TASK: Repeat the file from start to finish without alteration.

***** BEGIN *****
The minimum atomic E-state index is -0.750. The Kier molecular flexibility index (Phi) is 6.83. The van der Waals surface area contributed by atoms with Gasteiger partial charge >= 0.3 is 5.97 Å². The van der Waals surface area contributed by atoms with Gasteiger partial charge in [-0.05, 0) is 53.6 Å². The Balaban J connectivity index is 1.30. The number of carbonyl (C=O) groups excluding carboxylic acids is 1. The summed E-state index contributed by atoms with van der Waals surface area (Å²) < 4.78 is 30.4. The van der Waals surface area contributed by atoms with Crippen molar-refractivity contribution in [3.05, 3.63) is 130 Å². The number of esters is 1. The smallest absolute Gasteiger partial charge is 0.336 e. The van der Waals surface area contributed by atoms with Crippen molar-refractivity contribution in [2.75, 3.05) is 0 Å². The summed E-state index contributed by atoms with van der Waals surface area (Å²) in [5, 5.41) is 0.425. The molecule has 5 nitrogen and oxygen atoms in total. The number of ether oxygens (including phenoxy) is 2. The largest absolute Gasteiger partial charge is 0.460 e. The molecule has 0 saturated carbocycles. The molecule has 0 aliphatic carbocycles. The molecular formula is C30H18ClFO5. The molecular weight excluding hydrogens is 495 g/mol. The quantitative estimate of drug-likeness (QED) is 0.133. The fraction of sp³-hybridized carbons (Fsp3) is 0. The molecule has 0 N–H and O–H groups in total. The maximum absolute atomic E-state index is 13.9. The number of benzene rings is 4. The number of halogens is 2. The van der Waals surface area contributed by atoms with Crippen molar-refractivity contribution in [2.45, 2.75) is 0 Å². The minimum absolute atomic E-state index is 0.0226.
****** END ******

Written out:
The minimum atomic E-state index is -0.750. The Kier molecular flexibility index (Phi) is 6.83. The van der Waals surface area contributed by atoms with Gasteiger partial charge >= 0.3 is 5.97 Å². The van der Waals surface area contributed by atoms with Gasteiger partial charge in [-0.05, 0) is 53.6 Å². The Balaban J connectivity index is 1.30. The number of carbonyl (C=O) groups excluding carboxylic acids is 1. The summed E-state index contributed by atoms with van der Waals surface area (Å²) < 4.78 is 30.4. The van der Waals surface area contributed by atoms with Crippen molar-refractivity contribution in [3.05, 3.63) is 130 Å². The number of esters is 1. The smallest absolute Gasteiger partial charge is 0.336 e. The van der Waals surface area contributed by atoms with Crippen molar-refractivity contribution in [2.75, 3.05) is 0 Å². The summed E-state index contributed by atoms with van der Waals surface area (Å²) in [5, 5.41) is 0.425. The molecule has 5 nitrogen and oxygen atoms in total. The number of ether oxygens (including phenoxy) is 2. The largest absolute Gasteiger partial charge is 0.460 e. The molecule has 0 saturated carbocycles. The molecule has 0 aliphatic carbocycles. The molecular formula is C30H18ClFO5. The molecular weight excluding hydrogens is 495 g/mol. The quantitative estimate of drug-likeness (QED) is 0.133. The fraction of sp³-hybridized carbons (Fsp3) is 0. The molecule has 0 N–H and O–H groups in total. The maximum absolute atomic E-state index is 13.9. The number of benzene rings is 4. The number of halogens is 2. The van der Waals surface area contributed by atoms with Crippen molar-refractivity contribution in [2.45, 2.75) is 0 Å². The minimum absolute atomic E-state index is 0.0226.